HOMEBUYERS IN DRIVER’S SEAT
EXPERTS say while recent analysis of the state’s residential building market forecasts a challenging period ahead for the new homes industry, they agree it will create greater opportunities for homebuyers across all markets.
The Housing Industry Association released its State Outlook Report for WA in mid-March, revealing new home-building activity in the state was in decline.
According to the report, following a 6.7 per cent increase in new dwelling starts in 2014-15 to a record level of 31,160, a decline of 21.3 per cent was forecast for this year.
The report also stated further falls were expected for 2016-17 and 2017-18, with total new home commencements to bottom out at approximately 20,840.
“It is important to note that the market is coming down off record levels in 2014 of 32,100,” HIA WA executive director John Gelavis said.
“We have never been at this level ever in the history of residential building in WA.”
Summit Homes Group agreed with the HIA predictions but had not felt the effects of the downturn as much.
“We have had a buoyant start to the year already although if we compare today’s figures with the same time last year, we are approximately down by 10 per cent,” Summit New Homes general manager Tony Harvie said.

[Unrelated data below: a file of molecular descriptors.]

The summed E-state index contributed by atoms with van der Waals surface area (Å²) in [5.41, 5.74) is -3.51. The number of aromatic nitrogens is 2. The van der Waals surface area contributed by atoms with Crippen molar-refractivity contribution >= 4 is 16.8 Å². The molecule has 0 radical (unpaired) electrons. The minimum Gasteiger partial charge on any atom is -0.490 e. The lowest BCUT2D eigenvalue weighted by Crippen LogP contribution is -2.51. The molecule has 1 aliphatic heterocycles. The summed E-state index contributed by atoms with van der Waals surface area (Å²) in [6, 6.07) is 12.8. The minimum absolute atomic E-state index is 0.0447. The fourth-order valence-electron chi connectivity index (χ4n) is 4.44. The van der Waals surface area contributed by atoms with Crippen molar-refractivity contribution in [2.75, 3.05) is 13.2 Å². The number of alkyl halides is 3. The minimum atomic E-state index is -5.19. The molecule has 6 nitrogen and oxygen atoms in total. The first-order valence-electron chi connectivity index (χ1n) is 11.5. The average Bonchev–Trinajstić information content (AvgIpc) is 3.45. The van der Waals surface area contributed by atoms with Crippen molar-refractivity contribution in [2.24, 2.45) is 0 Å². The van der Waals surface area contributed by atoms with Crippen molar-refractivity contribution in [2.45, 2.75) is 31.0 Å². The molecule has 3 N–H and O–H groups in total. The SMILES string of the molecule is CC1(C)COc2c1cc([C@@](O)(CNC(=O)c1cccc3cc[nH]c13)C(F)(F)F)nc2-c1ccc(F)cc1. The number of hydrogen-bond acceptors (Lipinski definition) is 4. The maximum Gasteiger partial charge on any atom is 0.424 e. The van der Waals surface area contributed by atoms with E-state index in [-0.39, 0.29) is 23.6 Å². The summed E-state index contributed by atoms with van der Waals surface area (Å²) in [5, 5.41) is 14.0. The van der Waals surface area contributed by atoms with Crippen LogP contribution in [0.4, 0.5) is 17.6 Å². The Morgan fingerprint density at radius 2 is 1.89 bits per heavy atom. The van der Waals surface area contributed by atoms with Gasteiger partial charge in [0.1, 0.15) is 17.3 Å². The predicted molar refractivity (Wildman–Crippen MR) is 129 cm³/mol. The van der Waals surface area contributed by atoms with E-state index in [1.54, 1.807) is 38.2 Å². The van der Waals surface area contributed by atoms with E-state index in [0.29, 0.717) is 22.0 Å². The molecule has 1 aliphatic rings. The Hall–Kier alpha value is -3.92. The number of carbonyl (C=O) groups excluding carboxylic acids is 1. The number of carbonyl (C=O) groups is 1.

“The housing market is very cyclical and there is no doubt the industry is in a downturn now.
“It’s certainly not the worst it’s ever been in our almost 40 years of business but there has been times when it was performing stronger.”
Erick Erhard of Trowel Techniques, who has been a bricklayer for 37 years, said he had seen building activity go through ups and downs many times before.
“In WA, the building industry is always boom and bust,” he said.
“There will be plenty of work around but when it starts dropping off, it drops off quickly, which is what has happened since about October or November last year.”
Mr Erhard said because work volumes were not as high as in previous years, tradespeople were feeling the strain.
“Everyone’s a bit nervous,” he said.
“The builders can also dictate lower rates when the work volume is low there and you have to take the work or not have work at all, but unfortunately the cost of living keeps going up.
“But the population is growing and there’s always going to be a need for housing, so I hope it doesn’t stay in the downturn for too long.
“I’ve been doing this long enough to know it’s not going to be good all the time and I know it’s going to get a lot worse for the next year-and-a-half before it gets better again.”
Mr Gelavis said the biggest positive from the forecast was that it was now a buyer’s market for those looking to build a new property.